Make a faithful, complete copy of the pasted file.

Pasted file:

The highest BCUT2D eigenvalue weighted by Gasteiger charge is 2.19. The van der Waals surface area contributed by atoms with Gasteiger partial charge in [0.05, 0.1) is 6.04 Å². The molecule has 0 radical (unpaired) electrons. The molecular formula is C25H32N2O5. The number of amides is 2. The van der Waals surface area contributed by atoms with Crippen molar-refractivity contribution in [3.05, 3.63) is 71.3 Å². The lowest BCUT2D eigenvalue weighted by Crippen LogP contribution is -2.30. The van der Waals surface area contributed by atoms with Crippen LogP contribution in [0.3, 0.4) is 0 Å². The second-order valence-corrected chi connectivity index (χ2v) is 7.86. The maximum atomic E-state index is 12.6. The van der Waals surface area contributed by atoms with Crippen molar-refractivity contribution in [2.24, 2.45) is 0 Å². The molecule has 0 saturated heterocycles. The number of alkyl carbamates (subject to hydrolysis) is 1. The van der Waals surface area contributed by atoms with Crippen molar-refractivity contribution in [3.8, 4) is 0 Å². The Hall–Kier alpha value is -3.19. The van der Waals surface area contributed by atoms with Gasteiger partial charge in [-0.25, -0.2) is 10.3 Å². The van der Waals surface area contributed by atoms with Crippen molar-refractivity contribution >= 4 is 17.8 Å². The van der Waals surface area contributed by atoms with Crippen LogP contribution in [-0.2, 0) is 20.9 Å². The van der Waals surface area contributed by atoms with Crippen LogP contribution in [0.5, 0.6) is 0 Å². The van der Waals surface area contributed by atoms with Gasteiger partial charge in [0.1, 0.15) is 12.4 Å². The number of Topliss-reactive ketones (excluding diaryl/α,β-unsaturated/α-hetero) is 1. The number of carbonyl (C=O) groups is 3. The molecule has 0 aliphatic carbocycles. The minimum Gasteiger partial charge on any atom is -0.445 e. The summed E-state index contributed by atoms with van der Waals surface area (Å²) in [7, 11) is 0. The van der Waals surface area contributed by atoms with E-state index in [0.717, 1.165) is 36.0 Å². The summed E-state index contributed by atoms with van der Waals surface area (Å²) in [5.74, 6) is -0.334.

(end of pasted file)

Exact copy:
The highest BCUT2D eigenvalue weighted by Gasteiger charge is 2.19. The van der Waals surface area contributed by atoms with Gasteiger partial charge in [0.05, 0.1) is 6.04 Å². The molecule has 0 radical (unpaired) electrons. The molecular formula is C25H32N2O5. The number of amides is 2. The van der Waals surface area contributed by atoms with Crippen molar-refractivity contribution in [3.05, 3.63) is 71.3 Å². The lowest BCUT2D eigenvalue weighted by Crippen LogP contribution is -2.30. The van der Waals surface area contributed by atoms with Crippen LogP contribution in [0.3, 0.4) is 0 Å². The second-order valence-corrected chi connectivity index (χ2v) is 7.86. The maximum atomic E-state index is 12.6. The van der Waals surface area contributed by atoms with Crippen molar-refractivity contribution in [2.24, 2.45) is 0 Å². The molecule has 0 saturated heterocycles. The number of alkyl carbamates (subject to hydrolysis) is 1. The van der Waals surface area contributed by atoms with Crippen molar-refractivity contribution in [3.8, 4) is 0 Å². The Hall–Kier alpha value is -3.19. The van der Waals surface area contributed by atoms with Gasteiger partial charge in [-0.25, -0.2) is 10.3 Å². The van der Waals surface area contributed by atoms with Crippen molar-refractivity contribution >= 4 is 17.8 Å². The van der Waals surface area contributed by atoms with Crippen LogP contribution in [-0.2, 0) is 20.9 Å². The van der Waals surface area contributed by atoms with Crippen LogP contribution in [0.5, 0.6) is 0 Å². The van der Waals surface area contributed by atoms with Gasteiger partial charge in [0.1, 0.15) is 12.4 Å². The number of Topliss-reactive ketones (excluding diaryl/α,β-unsaturated/α-hetero) is 1. The number of carbonyl (C=O) groups is 3. The molecule has 0 aliphatic carbocycles. The minimum Gasteiger partial charge on any atom is -0.445 e. The summed E-state index contributed by atoms with van der Waals surface area (Å²) in [7, 11) is 0. The van der Waals surface area contributed by atoms with E-state index in [0.717, 1.165) is 36.0 Å². The summed E-state index contributed by atoms with van der Waals surface area (Å²) in [5.74, 6) is -0.334.